It wasn’t long before Toyota launched a letter our way expressing discontent with the result. And rightfully so. The previous verdict came, in part, because the all-wheel drive CX-5 scored more points in driving dynamics than the front-wheel drive RAV4 Toyota lent us for the shootout. Insisting on a rematch, the brand brought AutoGuide a more comparable model equipped with all-wheel drive.
This time around, the two are not only competing on a more level playing field, but the RAV4 actually has an ace up its proverbial sleeve, sporting a more sophisticated all-wheel drive system.
Naturally, and a little cheekily, we found ourselves at the AutoGuide test track, taking the two compact crossovers for back-to-back laps. Silly nonsense? Maybe, but there was only one question to answer: which one of these sporty compact crossovers truly deserves the driving dynamics crown?
To recap, both vehicles are equipped with automatic transmissions and 2.5-liter four-cylinder engines. The CX-5 makes a little more power with 184 hp and 185 lb-ft of torque to the RAV4’s 176 hp and 172 lb-ft.
In almost every category, the two are about as close as a UFC pre-fight stare down. For example, the RAV4 is only 53 lbs heavier than the CX-5. On average, the two should be within a single mile per gallon of each other; the CX-5 is rated at an average 26 mpg and the RAV4 at 25.
The RAV4 will send power to the rear wheels more readily than the CX-5. Both systems are based on front-wheel drive layouts, but Toyota’s will send power to the back half more readily.
Like many other augmented front-drivers, the CX-5 uses a slip-and-grip approach to governing power distribution. It’s reactive in the CX-5 instead of the RAV4’s proactive approach.
In “sport” mode, the RAV4 sends up to 10 percent of the car’s power to the rear as soon as the steering wheel is turned. That’s important because it means the RAV4 should have a big advantage over the CX-5 while cornering.
If the RAV4 senses understeer, it can send up to 50 percent of the engine’s power to the rear wheels. But the key difference is the ability to have all four wheels powered before entering a turn.
With this impressive technology in its corner, betting on the RAV4 to turn faster laps would seem like a sure thing, but that’ not how things went. It turned out to be a full 1.5 seconds slower than the CX-5.
Mazda really does deserve a pat on the back. The company is a fraction the size of Toyota. It’s presumably operating on a shoestring budget by comparison, yet the CX-5 proved to be quicker.
Track testing these cars makes as much sense as dumping a bowl of tapioca pudding
on your head. Miley Cyrus is more likely to reclaim her dignity after her “twerking” incident than you are to see either of these at a track.
Should the improbable happen, you would notice a few key differences between the two vehicles. Toyota’s all-wheel drive system delivers the goods as promised. While exiting hard corners, you’ll be able to feel the rear end rotate as the car attempts to combat its inherent oversteer. Unfortunately, the push from the rear seems to emphasize the push on the front tires, adding understeer to a package that’s already prone to it.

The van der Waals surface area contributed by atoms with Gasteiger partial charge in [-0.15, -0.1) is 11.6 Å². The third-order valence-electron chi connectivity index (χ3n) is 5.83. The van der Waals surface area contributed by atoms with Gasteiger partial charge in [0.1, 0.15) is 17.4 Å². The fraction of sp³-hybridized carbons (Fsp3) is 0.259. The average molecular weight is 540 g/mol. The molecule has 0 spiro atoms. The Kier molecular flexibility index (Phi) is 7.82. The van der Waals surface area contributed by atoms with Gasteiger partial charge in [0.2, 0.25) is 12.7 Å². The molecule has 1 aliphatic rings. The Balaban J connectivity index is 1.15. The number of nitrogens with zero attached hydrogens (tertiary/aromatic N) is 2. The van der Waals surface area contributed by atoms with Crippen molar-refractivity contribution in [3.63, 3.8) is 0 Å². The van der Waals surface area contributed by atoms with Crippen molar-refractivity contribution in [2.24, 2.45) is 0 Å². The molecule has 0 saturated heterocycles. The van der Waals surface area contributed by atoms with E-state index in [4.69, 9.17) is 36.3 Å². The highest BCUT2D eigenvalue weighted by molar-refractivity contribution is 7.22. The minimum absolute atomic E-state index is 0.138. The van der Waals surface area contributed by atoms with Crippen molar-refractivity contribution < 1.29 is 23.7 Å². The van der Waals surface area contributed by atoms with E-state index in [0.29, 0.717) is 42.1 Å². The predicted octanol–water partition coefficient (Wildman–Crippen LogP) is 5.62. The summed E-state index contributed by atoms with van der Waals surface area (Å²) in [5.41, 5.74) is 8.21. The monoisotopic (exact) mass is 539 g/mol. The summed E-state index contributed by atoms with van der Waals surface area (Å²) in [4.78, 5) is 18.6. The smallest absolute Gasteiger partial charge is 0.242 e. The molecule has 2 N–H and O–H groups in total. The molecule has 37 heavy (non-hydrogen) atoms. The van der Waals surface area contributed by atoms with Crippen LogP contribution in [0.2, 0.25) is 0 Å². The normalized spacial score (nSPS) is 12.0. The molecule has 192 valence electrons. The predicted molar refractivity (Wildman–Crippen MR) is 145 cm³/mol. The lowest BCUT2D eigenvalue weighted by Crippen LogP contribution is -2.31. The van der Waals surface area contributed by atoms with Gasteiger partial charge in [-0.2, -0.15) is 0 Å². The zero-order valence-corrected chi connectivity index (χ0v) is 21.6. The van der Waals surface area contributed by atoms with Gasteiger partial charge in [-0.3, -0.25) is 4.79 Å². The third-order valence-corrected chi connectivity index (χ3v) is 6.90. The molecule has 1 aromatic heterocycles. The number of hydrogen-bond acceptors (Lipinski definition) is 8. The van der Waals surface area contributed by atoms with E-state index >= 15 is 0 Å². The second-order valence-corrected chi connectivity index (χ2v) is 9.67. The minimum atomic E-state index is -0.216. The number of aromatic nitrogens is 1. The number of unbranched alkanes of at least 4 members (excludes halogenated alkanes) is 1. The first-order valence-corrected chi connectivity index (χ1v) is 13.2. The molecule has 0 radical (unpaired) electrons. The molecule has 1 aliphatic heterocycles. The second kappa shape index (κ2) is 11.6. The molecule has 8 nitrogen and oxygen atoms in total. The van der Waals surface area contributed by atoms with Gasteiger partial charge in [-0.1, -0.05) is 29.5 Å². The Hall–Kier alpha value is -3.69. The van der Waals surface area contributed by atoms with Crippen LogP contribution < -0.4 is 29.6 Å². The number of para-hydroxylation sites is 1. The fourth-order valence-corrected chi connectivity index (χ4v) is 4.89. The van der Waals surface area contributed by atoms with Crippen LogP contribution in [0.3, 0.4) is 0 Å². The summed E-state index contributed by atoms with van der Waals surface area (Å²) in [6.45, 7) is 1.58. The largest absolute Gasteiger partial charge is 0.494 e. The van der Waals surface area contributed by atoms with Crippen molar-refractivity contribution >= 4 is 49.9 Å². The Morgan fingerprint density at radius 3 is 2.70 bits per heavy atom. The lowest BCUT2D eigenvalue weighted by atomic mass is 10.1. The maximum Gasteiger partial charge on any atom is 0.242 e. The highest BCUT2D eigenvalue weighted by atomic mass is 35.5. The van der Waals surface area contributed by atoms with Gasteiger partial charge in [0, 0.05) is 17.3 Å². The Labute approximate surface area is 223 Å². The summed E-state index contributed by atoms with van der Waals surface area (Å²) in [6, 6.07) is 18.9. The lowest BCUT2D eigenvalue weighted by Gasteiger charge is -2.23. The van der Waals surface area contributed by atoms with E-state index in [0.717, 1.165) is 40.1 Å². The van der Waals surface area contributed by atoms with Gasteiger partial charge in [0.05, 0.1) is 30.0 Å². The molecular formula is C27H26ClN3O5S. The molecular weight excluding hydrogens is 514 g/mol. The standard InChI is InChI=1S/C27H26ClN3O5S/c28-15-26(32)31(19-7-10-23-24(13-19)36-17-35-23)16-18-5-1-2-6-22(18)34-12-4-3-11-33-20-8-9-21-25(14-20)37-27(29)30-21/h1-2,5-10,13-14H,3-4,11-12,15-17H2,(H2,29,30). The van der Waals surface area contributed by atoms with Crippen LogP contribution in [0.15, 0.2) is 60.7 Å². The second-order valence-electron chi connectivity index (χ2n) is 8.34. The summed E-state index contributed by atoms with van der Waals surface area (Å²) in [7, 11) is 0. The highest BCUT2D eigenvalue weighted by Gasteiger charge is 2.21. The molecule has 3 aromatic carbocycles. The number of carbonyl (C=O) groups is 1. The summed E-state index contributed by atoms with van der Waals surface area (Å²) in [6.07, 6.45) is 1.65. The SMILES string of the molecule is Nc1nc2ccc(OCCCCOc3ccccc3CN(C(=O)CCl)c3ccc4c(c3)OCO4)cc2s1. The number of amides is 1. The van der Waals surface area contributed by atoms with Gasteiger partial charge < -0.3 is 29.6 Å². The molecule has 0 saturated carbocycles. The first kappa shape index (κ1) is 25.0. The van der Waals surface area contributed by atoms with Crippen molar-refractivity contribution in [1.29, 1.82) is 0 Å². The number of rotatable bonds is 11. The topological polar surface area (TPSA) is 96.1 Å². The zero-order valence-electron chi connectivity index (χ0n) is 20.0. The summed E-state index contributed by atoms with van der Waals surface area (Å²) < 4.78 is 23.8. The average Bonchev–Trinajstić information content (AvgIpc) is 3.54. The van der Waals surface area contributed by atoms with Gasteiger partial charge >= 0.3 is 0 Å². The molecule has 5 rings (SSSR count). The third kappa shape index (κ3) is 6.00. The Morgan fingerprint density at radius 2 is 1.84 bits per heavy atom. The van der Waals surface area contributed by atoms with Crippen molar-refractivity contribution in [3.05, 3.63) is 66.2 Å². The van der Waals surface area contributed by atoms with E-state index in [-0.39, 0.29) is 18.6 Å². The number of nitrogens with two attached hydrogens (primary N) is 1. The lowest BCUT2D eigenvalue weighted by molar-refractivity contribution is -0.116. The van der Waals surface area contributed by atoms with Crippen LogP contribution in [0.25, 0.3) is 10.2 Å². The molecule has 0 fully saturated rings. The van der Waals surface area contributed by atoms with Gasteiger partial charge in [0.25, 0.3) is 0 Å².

The RAV4 also feels heavier. While cornering, both vehicles tend to lean left or right more than a “purple” state, but the CX-5 inspires more confidence during hard driving. Its stiff chassis feels less strained than the Toyota product. Both use MacPherson strut front suspensions, but where the RAV4 feels vague and soft, the CX-5 seems comparatively precise.
At an AWD technology disadvantage, the CX-5 had another hurdle to overcome to set the faster lap time. Stability control can’t be turned off.
While the RAV4’s nannies can be fully deactivated to push the car to its limits, the CX-5 will shut down the power early if it detects an overly aggressive slip. Still, in true zoom-zoom fashion Mazda allows plenty of leeway before the electronics click in. If the CX-5 came with a ‘stability control off’ button, the difference between the two cars would be even greater.
Mazda also built a better car to sit in over bumpy sections. That’s because the RAV4’s rear suspension is surprisingly stiff; probably as a low-cost way to enhance handling. As a result, the Mazda doesn’t just feel sportier, it is sportier, and at the same time, more comfortable too.
The CX-5 also pulled ahead with ease during a friendly sprint down the drag strip. There’s no question which car is the winner from a driver’s perspective.
Exterior styling accolades belong to Mazda, but Toyota’s cabin is decidedly more premium. The RAV4 has a little more rear seat leg room and a little more cargo capacity, but otherwise they’re darn close to being doppelgangers.
Pick the CX-5 if you value entertaining driving dynamics and exterior style. If you’re more concerned with cargo space and a stylish cabin, the RAV4 is a better fit – if you can live with the stiff ride.
While the RAV4’s new all-wheel drive system does deliver improvements, the winner in the “sporty department,” and our pick overall, continues to be the CX-5.